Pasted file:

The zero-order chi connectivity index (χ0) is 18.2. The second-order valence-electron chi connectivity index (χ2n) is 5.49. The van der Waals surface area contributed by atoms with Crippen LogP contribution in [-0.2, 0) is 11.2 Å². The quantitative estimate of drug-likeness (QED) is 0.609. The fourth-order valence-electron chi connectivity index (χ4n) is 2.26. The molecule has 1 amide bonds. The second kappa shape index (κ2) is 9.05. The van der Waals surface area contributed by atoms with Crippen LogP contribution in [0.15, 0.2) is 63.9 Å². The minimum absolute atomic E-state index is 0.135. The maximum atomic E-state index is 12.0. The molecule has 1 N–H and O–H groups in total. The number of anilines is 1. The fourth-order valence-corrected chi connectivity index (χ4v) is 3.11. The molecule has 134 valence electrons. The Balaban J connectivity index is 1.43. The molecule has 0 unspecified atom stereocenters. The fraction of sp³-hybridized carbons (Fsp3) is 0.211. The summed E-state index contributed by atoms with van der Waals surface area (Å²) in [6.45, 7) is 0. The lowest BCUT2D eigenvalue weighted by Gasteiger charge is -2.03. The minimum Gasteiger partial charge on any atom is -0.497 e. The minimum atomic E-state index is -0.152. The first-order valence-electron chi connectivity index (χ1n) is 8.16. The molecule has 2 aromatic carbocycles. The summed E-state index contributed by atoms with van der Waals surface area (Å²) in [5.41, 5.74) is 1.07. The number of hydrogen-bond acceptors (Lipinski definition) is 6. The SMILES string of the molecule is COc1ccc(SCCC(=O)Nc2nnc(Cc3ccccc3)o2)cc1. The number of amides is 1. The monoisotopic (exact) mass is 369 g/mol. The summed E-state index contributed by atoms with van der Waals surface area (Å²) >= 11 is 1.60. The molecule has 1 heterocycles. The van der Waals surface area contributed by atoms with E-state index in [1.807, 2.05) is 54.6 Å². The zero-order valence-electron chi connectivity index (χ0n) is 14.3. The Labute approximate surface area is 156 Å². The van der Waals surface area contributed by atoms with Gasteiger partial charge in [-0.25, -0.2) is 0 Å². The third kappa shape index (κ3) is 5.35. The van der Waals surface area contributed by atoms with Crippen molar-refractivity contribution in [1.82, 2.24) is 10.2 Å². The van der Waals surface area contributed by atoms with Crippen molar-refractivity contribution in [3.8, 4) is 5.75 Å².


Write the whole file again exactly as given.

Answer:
The zero-order chi connectivity index (χ0) is 18.2. The second-order valence-electron chi connectivity index (χ2n) is 5.49. The van der Waals surface area contributed by atoms with Crippen LogP contribution in [-0.2, 0) is 11.2 Å². The quantitative estimate of drug-likeness (QED) is 0.609. The fourth-order valence-electron chi connectivity index (χ4n) is 2.26. The molecule has 1 amide bonds. The second kappa shape index (κ2) is 9.05. The van der Waals surface area contributed by atoms with Crippen LogP contribution in [0.15, 0.2) is 63.9 Å². The minimum absolute atomic E-state index is 0.135. The maximum atomic E-state index is 12.0. The molecule has 1 N–H and O–H groups in total. The number of anilines is 1. The fourth-order valence-corrected chi connectivity index (χ4v) is 3.11. The molecule has 134 valence electrons. The Balaban J connectivity index is 1.43. The molecule has 0 unspecified atom stereocenters. The fraction of sp³-hybridized carbons (Fsp3) is 0.211. The summed E-state index contributed by atoms with van der Waals surface area (Å²) in [6.45, 7) is 0. The lowest BCUT2D eigenvalue weighted by Gasteiger charge is -2.03. The minimum Gasteiger partial charge on any atom is -0.497 e. The minimum atomic E-state index is -0.152. The first-order valence-electron chi connectivity index (χ1n) is 8.16. The molecule has 2 aromatic carbocycles. The summed E-state index contributed by atoms with van der Waals surface area (Å²) in [5.41, 5.74) is 1.07. The number of hydrogen-bond acceptors (Lipinski definition) is 6. The SMILES string of the molecule is COc1ccc(SCCC(=O)Nc2nnc(Cc3ccccc3)o2)cc1. The number of amides is 1. The monoisotopic (exact) mass is 369 g/mol. The summed E-state index contributed by atoms with van der Waals surface area (Å²) >= 11 is 1.60. The molecule has 1 heterocycles. The van der Waals surface area contributed by atoms with E-state index in [1.807, 2.05) is 54.6 Å². The zero-order valence-electron chi connectivity index (χ0n) is 14.3. The Labute approximate surface area is 156 Å². The van der Waals surface area contributed by atoms with Gasteiger partial charge in [-0.25, -0.2) is 0 Å². The third kappa shape index (κ3) is 5.35. The van der Waals surface area contributed by atoms with Crippen molar-refractivity contribution in [1.82, 2.24) is 10.2 Å². The van der Waals surface area contributed by atoms with Crippen molar-refractivity contribution in [3.8, 4) is 5.75 Å².